Published August 30th, 2011
“Vietnam is full of wonderful, remote places: terraced hills, pristine islands and wide green valleys. But if you want to understand something of how Vietnam works you don’t have to go further than the center of Hanoi.
Ba Dinh Square, the epicenter of political life in Vietnam, was designed for parades. The great boulevard along its western side can accommodate hundreds of military vehicles, the tiered reviewing stands and the lawns opposite have space for thousands of cheering spectators and Ho Chi Minh’s grey marble mausoleum has a terrace from which Communist Party leadership can wave at the masses. Except the masses don’t come anymore. The party of the masses no longer trusts crowds and the crowds have got better things to do than act out the role of the masses.
The history of Vietnam is written in and around the square. Along its eastern side stand the remains of the citadel of Thang Long, founded a thousand years ago when the capital was moved to the site for the first time. Much of the remains was almost buried under the new National Assembly building a few years ago but were saved by the concerted efforts of the country’s historians and archaeologists. The modern Assembly building hosts surprisingly lively debates – surprising given that all but one of its 500 delegates are members of the Communist Party.
At the northern end of the square are two sets of buildings, divided by Hung Vuong Road, the broad triumphal boulevard named after the mythical first king of ancient Vietnam. On the eastern side is the old French school, the Lycee Albert Sarraut. It’s now the offices of the Central Committee, the main decision-making body of the Party. On the western side, in a space carved out of the former-colonists’ Botanic Gardens, is the former French Governor-General’s residence, now the Presidential Palace, and behind it, hidden in the trees, the Prime Minister’s Office.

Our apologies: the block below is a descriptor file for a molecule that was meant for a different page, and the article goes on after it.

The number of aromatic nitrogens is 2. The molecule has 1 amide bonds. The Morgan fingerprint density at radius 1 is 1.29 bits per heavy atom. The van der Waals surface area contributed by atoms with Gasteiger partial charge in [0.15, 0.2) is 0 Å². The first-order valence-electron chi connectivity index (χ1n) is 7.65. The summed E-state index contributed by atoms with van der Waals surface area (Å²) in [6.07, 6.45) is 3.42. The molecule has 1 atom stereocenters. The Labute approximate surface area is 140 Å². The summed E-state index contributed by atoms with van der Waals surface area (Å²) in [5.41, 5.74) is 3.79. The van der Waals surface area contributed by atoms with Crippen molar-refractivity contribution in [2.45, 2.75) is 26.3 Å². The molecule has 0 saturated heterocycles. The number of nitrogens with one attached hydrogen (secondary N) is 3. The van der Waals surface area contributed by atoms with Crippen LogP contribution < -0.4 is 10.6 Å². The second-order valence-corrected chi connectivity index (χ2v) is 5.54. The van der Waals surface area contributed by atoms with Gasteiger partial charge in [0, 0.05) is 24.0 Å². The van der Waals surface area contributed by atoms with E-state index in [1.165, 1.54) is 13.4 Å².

Uncle Ho’s mausoleum, modeled on Lenin’s equivalent in Moscow, has become a national pilgrimage site. Around the back, long lines of schoolchildren from all over the country are still brought to pay homage. Foreigners have a separate, and shorter, line. Ho never wanted to become a visitor attraction but his Party colleagues recognized the power of his image and still deploy it to this day. Official visitors from socialist countries still pay their respects here.
Opposite is the Tomb of the Unknown Soldier where official visitors who aren’t so comfortable with Ho’s political legacy can pay their respects without controversy. Making up the southern side of the Square are the Foreign Ministry and old colonial villas which once housed the embassies of eastern bloc allies, now mostly members of the European Union.
When the Communist Party holds official business in the Square it’s closed to outsiders but the rest of the time it’s public property. It comes to life after dusk when hundreds come to exercise, play with their children, sit and chat. In a city as crowded as Hanoi it’s one of the few open spaces where locals and visitors can relax without fear of being mown down by a motorbike. As the sprinklers water the lawns in the fading light it’s also a great place to contemplate the future of one party rule in Vietnam.”